It's funny.  I thought I was better prepared to have a baby the second time around, and in a lot of ways I am, but this baby just keeps throwing more surprises my way.  Parenthood is one giant experiment.










Wednesday, August 20, 2014

Vivi's First Ice Cream (Sorbet)

We've all heard the sob stories of the second child.  Not only does Vivi miss out on ever having mom and dad to herself, but all her toys are hand-me-downs, and everyone is much less impressed with her milestones.  Like...Oh, you rolled over?  Well bully for you, kid.  Your big sister can do simple math.  Why don't you learn to do that, then we'll talk.

But there's one thing she didn't miss out on: Maddie's first taste of ice cream was at Ben & Jerry's, and Vivi's first taste of ice cream was at Ben & Jerry's.  (To see Maddie's first trip to the ice cream gods, see here.)

Dairy allergy be damned! Only the finest for my girls!

 When we visited the Ben & Jerry's factory in Vermont last week, I was not planning on sharing my mango sorbet with God or anyone.  I certainly wasn't considering letting Vivi, who seems to be allergic to air, try any.

But as soon as the cone entered her line of sight, it was love.  It would be hers.  Oh yes, it would be hers. And so I tried, in vain, to wrestle her greedy, nugget-y hands away from it.  Her feet kicked in anticipation, her fingers dove into the sorbet, her mouth opened like a baby bird, and she nearly wiggled herself away from me.

I caved.  I held the cone up to her mouth and let her slobber all over it.  

Boy, did she love it.  I mean, she really loved it.  I have never seen her so excited about food before.  Every time I pulled the cone away from her lips, she grunted in frustration.  She was so enthusiastic that she kept taking giant bites only to find she couldn't handle holding so much frozen food in her gums and spitting it back out.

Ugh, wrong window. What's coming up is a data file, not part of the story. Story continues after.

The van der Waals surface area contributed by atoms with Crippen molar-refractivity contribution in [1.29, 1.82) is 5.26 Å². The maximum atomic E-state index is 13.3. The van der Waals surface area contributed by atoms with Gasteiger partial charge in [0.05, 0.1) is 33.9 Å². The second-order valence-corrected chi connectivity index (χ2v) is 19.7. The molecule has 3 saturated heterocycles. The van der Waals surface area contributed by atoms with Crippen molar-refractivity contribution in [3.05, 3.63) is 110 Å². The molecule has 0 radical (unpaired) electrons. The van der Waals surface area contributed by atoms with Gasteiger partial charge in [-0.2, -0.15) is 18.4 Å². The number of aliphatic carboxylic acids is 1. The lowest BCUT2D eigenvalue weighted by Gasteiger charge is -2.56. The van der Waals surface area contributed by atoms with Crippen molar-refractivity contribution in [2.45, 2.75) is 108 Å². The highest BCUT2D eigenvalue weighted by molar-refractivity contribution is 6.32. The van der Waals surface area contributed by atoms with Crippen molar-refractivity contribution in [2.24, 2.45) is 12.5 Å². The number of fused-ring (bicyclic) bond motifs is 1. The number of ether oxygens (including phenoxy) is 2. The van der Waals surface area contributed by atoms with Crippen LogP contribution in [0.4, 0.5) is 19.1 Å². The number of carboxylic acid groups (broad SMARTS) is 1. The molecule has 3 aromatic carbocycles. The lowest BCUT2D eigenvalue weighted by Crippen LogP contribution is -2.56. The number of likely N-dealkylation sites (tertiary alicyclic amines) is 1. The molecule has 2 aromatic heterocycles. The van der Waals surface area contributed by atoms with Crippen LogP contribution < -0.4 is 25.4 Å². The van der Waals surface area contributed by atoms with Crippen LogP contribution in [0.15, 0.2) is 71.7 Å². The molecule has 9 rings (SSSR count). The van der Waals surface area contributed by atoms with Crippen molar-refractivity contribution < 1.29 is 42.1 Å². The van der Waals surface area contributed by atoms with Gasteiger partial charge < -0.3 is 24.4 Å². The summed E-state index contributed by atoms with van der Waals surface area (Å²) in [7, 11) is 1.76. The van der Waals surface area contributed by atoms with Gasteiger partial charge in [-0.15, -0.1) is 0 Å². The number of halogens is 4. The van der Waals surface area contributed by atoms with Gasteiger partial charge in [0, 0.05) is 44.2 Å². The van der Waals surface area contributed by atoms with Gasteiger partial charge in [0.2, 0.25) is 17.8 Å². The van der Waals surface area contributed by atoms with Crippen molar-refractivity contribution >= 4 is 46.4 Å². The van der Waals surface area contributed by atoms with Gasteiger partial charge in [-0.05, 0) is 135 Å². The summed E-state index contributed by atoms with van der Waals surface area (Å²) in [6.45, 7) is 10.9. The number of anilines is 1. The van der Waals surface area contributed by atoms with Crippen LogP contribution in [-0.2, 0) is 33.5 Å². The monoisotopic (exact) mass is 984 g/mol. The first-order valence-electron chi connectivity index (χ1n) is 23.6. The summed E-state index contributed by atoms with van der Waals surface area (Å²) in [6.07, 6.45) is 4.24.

I watched her carefully for the rest of the day in case she turned out to be allergic to mango, but she was fine.  So fine, in fact, that we visited a different Ben & Jerry's the next night to repeat the scene for my parents.

Madeline saw Vivi's enthusiasm for mango sorbet, and decided she needed to have the same flavor.  It was a hit with her too!


Needless to say, I bought a whole mess of mangoes at the supermarket today.  Mango puree coming to a baby near you!


Monday, August 18, 2014

It's a Sunny Day on the Farm

Vivi has a Fisher Price "book" about farm animals that talks and sings.  Your child may also have this book, and if so, I'm sorry.  It opens with the line, "It's a sunny day on the farm," followed by, "It's time to play with our animal friends!"

However, Madeline always says, "It's time to cook our animal friends!" instead. (She likes to pretend that it's a cookbook.)  At first I was worried by her desire to cook the cute baby animals, but meh...she's right.

While in Vermont, we visited Shelburne Farms right outside of Burlington.  Madeline was petting some sheep, and I asked when they would be shorn.  The teenage farm hand whispered, so as not to upset the children, that these sheep were for eating, not wool.  Sorry, Lambchop...

Across the barnyard, we saw some adorable piglets napping amongst a pumpkin patch.  Every few feet, there was another tiny piglet hidden beneath the vines with the remnants of half-eaten pumpkins strewn about them.  This was really adorable.  Also, pumpkin-fed pigs probably make excellent bacon.  As do the acorn-fed turkeys living next to the piglets.